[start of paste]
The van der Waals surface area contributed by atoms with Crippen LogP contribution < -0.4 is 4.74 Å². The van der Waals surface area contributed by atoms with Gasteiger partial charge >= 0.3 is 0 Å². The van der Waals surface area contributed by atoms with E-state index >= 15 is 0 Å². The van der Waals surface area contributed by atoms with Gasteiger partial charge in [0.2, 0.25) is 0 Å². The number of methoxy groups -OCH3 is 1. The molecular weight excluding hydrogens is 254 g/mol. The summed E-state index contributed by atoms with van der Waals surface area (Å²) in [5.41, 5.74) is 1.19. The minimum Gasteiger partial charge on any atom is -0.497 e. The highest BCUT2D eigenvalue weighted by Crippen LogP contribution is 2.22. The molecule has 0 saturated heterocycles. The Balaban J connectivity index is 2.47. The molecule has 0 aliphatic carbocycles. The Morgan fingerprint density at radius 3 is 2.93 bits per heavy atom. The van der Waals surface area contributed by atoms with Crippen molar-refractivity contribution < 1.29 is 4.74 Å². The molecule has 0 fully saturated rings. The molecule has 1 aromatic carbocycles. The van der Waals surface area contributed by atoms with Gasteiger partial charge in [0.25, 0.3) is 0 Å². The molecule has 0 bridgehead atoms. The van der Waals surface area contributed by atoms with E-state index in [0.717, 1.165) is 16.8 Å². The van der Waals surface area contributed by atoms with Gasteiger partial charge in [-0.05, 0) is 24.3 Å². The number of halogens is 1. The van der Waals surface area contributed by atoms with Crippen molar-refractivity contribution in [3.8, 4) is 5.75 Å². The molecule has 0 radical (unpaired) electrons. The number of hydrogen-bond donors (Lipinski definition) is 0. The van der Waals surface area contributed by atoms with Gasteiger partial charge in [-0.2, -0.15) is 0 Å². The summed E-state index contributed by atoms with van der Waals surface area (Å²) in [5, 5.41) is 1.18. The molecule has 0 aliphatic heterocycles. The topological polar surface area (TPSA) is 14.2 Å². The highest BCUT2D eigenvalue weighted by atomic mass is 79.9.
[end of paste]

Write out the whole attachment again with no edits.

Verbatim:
The van der Waals surface area contributed by atoms with Crippen LogP contribution < -0.4 is 4.74 Å². The van der Waals surface area contributed by atoms with Gasteiger partial charge >= 0.3 is 0 Å². The van der Waals surface area contributed by atoms with E-state index >= 15 is 0 Å². The van der Waals surface area contributed by atoms with Gasteiger partial charge in [0.2, 0.25) is 0 Å². The number of methoxy groups -OCH3 is 1. The molecular weight excluding hydrogens is 254 g/mol. The summed E-state index contributed by atoms with van der Waals surface area (Å²) in [5.41, 5.74) is 1.19. The minimum Gasteiger partial charge on any atom is -0.497 e. The highest BCUT2D eigenvalue weighted by Crippen LogP contribution is 2.22. The molecule has 0 saturated heterocycles. The Balaban J connectivity index is 2.47. The molecule has 0 aliphatic carbocycles. The Morgan fingerprint density at radius 3 is 2.93 bits per heavy atom. The van der Waals surface area contributed by atoms with Crippen molar-refractivity contribution < 1.29 is 4.74 Å². The molecule has 0 fully saturated rings. The molecule has 1 aromatic carbocycles. The van der Waals surface area contributed by atoms with Gasteiger partial charge in [0.25, 0.3) is 0 Å². The molecule has 0 bridgehead atoms. The van der Waals surface area contributed by atoms with E-state index in [0.717, 1.165) is 16.8 Å². The van der Waals surface area contributed by atoms with Gasteiger partial charge in [-0.05, 0) is 24.3 Å². The number of halogens is 1. The van der Waals surface area contributed by atoms with Crippen molar-refractivity contribution in [3.8, 4) is 5.75 Å². The molecule has 0 radical (unpaired) electrons. The number of hydrogen-bond donors (Lipinski definition) is 0. The van der Waals surface area contributed by atoms with Gasteiger partial charge in [-0.2, -0.15) is 0 Å². The summed E-state index contributed by atoms with van der Waals surface area (Å²) in [5, 5.41) is 1.18. The molecule has 0 aliphatic heterocycles. The topological polar surface area (TPSA) is 14.2 Å². The highest BCUT2D eigenvalue weighted by atomic mass is 79.9.